Whether it’s a showstopping art installation, interiors overhaul or pace-setting new build, we want to see the designs changing the look of modern Africa.
Find out more about the Design Africa SHORTLIST HERE
andBeyond Sossusvlei Desert Lodge
andBeyond Sossusvlei Desert Lodge is situated on a private concession in the Namib Desert. The design is inspired by the natural surroundings – shapes, changing colours, expansive views and minerals.
Gorgeous George Hotel
Created from two beautifully restored heritage buildings, one Art Deco and the other Edwardian – originally stitched together in the 1940s, Gorgeous George is the first to join the Design Hotels™️ stable.
The train on the bridge
Kruger Shalati Train on a Bridge is a new product set to open in 2020 in the Kruger National Park which will further establish South Africa as a leader in the luxury tourism space.
Ultimate Safaris Namibia
Transforming Sossus under canvas into Camp Sossus
Whilst not a conventional entry into this category that is normally concerned with the opulence and luxury of modern day design, Camp Sossus embellishes every aspect of our declared intention to help redefine Namibian luxury.
The reinvention of Jao Camp, Okavango Delta Botswana
After undergoing a complete reinvention, Wilderness Safaris’ new Jao Camp reopened in the heart of Botswana’s Okavango Delta in June 2019.
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Ultimate Safaris Namibia – The Nest @ Sossus
An eight year project, including a three-year build, has resulted in one of Africa’s most extraordinary private villas. The Nest @ Sossus is an architectural and geometrical masterpiece which was the winner of the 2019 Wallpaper* Design Award for best private house in the world. Inspired by the Sociable Weaver nest and built almost entirely from thatch, roof to floor, The Nest was designed by Porky Hefer, one of Africa’s most awarded creative personalities, created by landscape conservationist Swen Bachran, and decorated by interior designer Maybe Corpaci.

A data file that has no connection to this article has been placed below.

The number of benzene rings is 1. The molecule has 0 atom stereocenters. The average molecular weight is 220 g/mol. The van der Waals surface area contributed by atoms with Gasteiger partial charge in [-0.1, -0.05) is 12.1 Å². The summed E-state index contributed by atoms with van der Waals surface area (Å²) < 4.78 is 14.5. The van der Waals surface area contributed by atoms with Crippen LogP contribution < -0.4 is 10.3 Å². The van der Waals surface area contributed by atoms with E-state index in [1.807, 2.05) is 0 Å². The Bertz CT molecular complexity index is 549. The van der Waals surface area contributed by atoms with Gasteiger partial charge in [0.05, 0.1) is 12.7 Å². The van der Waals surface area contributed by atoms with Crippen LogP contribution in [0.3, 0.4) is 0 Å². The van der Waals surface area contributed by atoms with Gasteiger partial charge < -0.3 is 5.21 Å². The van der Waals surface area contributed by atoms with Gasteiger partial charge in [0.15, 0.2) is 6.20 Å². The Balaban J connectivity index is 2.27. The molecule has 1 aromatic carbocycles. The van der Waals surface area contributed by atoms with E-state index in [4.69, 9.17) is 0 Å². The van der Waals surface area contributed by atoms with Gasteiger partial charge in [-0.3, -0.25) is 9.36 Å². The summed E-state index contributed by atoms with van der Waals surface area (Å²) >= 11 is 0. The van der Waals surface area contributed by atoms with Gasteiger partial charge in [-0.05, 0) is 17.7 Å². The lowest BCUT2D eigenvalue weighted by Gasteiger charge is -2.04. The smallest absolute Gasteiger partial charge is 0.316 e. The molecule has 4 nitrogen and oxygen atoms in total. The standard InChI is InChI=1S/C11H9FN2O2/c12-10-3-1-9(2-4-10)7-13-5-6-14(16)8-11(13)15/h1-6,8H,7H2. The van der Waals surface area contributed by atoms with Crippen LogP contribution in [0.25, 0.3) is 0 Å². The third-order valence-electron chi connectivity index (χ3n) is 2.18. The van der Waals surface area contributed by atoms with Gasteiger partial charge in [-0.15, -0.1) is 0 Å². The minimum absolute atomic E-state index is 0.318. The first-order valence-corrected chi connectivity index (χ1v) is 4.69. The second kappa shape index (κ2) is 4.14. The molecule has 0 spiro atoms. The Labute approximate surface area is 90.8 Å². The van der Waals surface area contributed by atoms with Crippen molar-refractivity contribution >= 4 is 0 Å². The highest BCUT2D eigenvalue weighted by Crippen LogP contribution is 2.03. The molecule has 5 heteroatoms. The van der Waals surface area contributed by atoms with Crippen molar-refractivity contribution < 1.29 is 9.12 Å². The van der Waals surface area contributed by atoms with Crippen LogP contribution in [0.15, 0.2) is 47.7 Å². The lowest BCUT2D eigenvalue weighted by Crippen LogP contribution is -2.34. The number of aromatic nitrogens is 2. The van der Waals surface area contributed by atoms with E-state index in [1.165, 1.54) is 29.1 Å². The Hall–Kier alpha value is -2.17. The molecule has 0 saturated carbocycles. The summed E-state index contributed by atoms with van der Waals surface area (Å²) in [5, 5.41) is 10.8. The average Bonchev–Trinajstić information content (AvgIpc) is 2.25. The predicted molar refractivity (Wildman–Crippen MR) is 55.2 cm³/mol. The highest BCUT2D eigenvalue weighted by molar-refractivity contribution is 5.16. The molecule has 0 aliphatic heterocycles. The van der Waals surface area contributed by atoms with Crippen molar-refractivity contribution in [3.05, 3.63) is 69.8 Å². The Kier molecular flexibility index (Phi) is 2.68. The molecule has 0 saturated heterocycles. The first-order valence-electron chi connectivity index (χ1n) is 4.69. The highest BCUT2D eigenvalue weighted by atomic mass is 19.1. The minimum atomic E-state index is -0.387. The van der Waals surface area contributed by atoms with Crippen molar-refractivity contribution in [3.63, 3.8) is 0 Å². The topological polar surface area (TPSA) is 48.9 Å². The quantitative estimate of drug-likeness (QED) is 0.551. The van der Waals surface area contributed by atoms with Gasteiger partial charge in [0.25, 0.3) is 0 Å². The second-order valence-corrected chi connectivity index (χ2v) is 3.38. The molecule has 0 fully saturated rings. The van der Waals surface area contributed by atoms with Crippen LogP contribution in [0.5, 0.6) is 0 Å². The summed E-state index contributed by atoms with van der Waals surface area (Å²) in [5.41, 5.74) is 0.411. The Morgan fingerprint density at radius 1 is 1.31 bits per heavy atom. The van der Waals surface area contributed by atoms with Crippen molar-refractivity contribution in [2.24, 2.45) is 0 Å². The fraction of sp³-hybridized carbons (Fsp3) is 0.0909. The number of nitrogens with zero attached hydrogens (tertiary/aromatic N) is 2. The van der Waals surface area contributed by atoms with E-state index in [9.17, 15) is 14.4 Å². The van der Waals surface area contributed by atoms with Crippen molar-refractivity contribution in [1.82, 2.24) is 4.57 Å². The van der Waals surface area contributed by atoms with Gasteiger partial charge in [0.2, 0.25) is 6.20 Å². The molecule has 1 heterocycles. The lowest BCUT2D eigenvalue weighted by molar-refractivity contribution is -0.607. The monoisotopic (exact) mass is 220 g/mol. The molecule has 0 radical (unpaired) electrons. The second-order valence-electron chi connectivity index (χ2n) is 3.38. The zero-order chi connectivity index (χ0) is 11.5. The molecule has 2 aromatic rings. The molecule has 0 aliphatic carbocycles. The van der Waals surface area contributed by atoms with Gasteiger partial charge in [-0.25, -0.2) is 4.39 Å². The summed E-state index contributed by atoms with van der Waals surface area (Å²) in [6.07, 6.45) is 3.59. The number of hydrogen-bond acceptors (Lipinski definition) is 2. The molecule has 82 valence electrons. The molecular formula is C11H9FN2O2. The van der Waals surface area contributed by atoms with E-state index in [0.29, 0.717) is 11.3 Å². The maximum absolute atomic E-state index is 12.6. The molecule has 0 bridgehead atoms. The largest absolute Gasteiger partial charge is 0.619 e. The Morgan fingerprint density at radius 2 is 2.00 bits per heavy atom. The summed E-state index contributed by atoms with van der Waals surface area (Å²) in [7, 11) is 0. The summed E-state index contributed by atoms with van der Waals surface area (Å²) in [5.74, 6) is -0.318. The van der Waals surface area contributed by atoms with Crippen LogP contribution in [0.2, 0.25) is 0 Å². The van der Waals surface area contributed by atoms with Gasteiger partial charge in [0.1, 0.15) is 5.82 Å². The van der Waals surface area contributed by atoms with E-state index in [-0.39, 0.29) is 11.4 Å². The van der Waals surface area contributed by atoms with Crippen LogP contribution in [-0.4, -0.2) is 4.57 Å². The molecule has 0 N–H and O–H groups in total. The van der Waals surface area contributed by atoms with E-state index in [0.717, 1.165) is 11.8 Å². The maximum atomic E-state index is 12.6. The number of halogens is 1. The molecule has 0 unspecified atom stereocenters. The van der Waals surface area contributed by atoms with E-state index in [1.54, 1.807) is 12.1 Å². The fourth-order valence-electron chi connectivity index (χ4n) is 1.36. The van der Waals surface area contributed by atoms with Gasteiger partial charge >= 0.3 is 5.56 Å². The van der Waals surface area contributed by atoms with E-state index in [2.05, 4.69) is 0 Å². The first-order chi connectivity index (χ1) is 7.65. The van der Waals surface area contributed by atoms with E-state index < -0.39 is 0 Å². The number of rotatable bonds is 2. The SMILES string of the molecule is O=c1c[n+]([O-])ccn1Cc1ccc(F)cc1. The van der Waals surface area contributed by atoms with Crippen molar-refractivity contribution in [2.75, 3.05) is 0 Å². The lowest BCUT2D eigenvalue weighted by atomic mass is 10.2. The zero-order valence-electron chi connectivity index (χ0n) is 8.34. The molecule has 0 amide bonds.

Stylish modern minimalist furnishings compliment large spacious living areas including outdoor and indoor lounge and dining areas, an open-plan library, and an open-plan kitchen. Both contemporary and mid-20th century pieces coexist harmoniously, with most furniture being sourced in Africa from both established and up and coming African designers. Doktor & Misses, Mia Wildlake’s Studio 19, Douglas & Co, Bofred Cape Town, Jo Carlin, Diana Ceramics, Mungo Design, Hay & Tadition, Flos and Muuto are just some of the creators of pieces utilized in The Nest.
Outside areas boast installations by Angus Taylor and others, along with a discreet children’s playground, large pool and a variety of sitting areas set under ancient camelthorn trees. Outdoor furnishings include pieces from Italian based Moroso, designed by Marc Thorpe, Sebastian Herkner and Jonathan Levien. Local Namibian artisans also manufactured a number of custom pieces, made both locally and onsite, whilst some of the best quality Namibian granite was used for table tops and other features.